Late May begins the annual boating boom and the four-month stretch in which the majority of boating accidents in Maryland occur.
Last Memorial Day weekend, the state recorded eight boating accidents and two fatalities.
“For many people, Memorial Day weekend marks the first time they’ll be on the water since last fall,” said Col. George F. Johnson IV, NRP superintendent. “It’s important to review procedures, do a bow-to-stern inspection, and make sure all required safety gear is on board and in good working order.”
From today through Memorial Day, NRP officers along with allied agencies will be conducting saturation patrols to intercept impaired boaters and educate the public about best practices.
Maryland boasts a flotilla of more than 178,500 registered powerboats and sailboats, and countless smaller watercraft that ply the Chesapeake Bay, the Atlantic coastline, and lakes and rivers.
Last year, 12 people died in boating accidents on Maryland waterways, a decrease of two from the 2013 total. Three of the fatalities involved alcohol.
Alcohol was the contributing factor in seven of Maryland’s 130 boating accidents last year. During the same period, NRP officers arrested 145 people for Operating While Intoxicated.
NRP officers wrote 388 tickets last year to boaters not having a sufficient number of life jackets aboard, making it the top maritime safety violation in Maryland. All children under the age of 13 are required to wear a certified life jacket aboard a boat less than 21 feet long.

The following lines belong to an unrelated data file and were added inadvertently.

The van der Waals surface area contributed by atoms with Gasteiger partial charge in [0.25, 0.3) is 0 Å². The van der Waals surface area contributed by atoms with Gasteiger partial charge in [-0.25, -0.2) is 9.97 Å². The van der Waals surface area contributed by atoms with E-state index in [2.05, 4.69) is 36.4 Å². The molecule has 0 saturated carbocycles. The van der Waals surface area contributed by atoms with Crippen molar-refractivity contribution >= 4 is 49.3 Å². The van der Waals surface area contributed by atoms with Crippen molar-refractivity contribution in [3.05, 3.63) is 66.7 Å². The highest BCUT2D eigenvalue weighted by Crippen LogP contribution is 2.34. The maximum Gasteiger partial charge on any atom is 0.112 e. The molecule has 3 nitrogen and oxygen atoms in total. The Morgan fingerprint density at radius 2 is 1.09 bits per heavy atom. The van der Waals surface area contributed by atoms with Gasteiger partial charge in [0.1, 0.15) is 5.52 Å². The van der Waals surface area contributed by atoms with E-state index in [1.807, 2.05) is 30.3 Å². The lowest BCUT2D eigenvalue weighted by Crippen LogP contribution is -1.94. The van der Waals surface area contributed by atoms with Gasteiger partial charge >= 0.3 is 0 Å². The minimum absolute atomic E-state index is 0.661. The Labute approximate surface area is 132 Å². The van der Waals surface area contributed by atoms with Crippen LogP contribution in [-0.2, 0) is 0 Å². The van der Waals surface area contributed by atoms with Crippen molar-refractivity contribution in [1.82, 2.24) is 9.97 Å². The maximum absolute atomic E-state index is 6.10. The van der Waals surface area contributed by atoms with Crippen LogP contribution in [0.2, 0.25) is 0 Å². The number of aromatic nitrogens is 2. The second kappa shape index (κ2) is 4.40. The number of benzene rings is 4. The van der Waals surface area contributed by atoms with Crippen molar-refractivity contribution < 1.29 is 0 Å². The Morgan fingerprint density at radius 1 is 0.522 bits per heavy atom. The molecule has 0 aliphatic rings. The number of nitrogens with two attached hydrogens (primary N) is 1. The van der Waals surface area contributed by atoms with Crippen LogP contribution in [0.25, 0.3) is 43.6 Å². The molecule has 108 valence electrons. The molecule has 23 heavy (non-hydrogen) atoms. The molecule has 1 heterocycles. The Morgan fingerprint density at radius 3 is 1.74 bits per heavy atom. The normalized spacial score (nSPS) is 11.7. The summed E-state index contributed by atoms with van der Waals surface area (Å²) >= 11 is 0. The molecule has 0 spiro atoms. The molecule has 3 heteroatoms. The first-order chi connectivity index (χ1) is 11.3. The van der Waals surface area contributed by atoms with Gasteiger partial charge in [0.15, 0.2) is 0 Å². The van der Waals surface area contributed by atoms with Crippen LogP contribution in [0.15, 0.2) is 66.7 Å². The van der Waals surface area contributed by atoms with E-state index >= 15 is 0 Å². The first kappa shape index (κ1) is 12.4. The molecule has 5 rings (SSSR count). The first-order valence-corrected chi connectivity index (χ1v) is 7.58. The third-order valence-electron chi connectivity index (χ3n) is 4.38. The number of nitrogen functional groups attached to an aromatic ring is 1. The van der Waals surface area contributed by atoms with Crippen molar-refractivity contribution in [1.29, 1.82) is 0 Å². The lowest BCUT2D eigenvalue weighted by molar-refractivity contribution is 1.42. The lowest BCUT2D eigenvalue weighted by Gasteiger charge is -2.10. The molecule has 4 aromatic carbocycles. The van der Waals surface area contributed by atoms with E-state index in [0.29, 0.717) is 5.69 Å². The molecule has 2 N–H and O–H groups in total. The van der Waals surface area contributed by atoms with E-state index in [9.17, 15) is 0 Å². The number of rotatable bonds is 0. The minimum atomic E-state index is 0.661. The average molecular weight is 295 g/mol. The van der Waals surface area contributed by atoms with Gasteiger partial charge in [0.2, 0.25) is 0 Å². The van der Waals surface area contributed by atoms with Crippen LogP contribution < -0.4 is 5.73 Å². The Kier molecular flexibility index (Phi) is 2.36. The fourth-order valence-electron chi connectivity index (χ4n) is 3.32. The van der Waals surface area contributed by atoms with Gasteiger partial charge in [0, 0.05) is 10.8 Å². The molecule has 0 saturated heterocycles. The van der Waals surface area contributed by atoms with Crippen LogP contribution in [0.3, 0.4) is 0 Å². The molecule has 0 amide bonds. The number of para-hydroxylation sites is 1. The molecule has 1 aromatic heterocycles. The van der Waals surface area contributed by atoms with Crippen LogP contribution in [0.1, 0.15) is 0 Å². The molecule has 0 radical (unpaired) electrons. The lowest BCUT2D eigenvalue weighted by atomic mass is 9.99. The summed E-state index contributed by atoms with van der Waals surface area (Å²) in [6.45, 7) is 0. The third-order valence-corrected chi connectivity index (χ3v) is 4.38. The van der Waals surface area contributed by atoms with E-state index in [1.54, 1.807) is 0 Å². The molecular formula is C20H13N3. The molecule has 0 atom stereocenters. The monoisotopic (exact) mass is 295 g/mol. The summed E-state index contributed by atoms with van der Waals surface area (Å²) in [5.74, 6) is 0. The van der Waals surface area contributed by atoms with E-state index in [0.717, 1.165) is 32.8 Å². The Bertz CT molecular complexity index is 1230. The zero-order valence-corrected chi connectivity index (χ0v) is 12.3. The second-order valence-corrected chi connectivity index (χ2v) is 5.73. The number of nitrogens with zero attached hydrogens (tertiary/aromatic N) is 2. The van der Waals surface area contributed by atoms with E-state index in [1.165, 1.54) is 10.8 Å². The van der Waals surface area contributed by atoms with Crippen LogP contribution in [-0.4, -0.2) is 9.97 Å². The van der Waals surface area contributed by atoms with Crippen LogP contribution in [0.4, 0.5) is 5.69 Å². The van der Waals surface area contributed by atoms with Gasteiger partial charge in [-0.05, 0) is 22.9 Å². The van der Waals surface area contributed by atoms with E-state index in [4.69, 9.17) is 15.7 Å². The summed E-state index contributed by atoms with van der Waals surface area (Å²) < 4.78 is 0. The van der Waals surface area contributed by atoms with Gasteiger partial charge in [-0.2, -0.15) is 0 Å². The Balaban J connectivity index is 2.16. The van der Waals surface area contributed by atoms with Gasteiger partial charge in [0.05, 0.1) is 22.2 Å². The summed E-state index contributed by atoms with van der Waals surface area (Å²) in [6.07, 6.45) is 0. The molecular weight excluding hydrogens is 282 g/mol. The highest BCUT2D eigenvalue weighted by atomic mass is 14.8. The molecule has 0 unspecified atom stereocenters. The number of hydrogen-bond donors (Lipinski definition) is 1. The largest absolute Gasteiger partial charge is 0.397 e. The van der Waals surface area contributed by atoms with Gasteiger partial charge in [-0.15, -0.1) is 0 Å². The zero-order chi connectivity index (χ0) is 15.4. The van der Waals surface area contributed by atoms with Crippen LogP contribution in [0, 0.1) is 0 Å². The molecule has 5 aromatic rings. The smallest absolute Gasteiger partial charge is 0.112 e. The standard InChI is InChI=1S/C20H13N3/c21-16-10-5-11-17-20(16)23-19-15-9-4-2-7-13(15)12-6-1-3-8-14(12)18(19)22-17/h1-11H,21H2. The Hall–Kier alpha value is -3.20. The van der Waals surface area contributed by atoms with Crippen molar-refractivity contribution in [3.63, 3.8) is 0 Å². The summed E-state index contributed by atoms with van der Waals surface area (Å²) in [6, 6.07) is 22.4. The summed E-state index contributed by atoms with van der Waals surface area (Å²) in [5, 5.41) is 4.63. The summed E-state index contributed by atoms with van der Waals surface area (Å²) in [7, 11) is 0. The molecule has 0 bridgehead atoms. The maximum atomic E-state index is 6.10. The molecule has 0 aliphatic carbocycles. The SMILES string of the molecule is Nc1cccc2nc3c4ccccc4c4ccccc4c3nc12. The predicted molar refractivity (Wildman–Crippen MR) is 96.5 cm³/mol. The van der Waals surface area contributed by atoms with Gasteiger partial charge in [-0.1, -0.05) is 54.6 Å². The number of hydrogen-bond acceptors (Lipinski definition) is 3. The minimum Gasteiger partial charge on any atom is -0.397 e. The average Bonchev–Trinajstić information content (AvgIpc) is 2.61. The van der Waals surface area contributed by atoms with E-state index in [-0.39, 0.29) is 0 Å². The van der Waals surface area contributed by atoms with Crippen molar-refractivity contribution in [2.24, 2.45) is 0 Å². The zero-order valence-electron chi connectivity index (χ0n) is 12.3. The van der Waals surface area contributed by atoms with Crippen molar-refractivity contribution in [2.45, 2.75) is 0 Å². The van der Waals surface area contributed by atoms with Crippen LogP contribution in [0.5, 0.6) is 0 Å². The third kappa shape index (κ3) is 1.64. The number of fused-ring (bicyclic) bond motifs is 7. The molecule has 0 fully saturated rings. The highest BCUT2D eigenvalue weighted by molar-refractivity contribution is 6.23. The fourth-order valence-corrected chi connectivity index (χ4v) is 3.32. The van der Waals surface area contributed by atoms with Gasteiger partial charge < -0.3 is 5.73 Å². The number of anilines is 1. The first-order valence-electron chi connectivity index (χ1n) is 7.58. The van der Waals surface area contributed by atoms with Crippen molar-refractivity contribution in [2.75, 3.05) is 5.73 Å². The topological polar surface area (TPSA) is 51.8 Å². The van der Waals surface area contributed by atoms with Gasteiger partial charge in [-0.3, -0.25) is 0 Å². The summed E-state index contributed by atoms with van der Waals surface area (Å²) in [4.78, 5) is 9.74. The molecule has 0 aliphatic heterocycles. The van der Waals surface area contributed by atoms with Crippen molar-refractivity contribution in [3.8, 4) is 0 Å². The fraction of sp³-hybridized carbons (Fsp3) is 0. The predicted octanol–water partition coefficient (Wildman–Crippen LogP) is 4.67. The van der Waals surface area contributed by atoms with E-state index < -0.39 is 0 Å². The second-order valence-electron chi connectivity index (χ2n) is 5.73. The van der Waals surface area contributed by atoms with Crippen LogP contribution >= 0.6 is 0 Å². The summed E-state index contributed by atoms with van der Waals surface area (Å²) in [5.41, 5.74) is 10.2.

“Accidents happen too fast on the water to reach for stowed life jackets,” said Johnson. “Most boating fatalities are drownings, and 85 percent of those who drown while boating are not wearing a life jacket.”
NRP reminds boaters:
•Anyone born on or after July 1, 1972, must have with them a boating safety education certificate in order to operate a motorized vessel. A list of boating safety classes is at dnr2.maryland.gov/boating/Pages/classlistings.aspx.
•Never boat alone, or while impaired. The sun, wind and water can take their toll. Alcohol magnifies this fatigue and impairs judgment.
•Check weather and tides before heading out. Storms come up suddenly. Don’t think you can outrun a fast-moving squall. Wait at least 30 minutes before resuming activities after the last clap of thunder or flash of lightning.
•Supervise small children and other individuals who cannot swim.
•Carry a cell phone or have other ways of contacting emergency personnel. Let someone on land know where you are going and when you expect to return.
For more information on Maryland Boating Safety visit dnr2.maryland.gov/Boating/Pages/safety.aspx.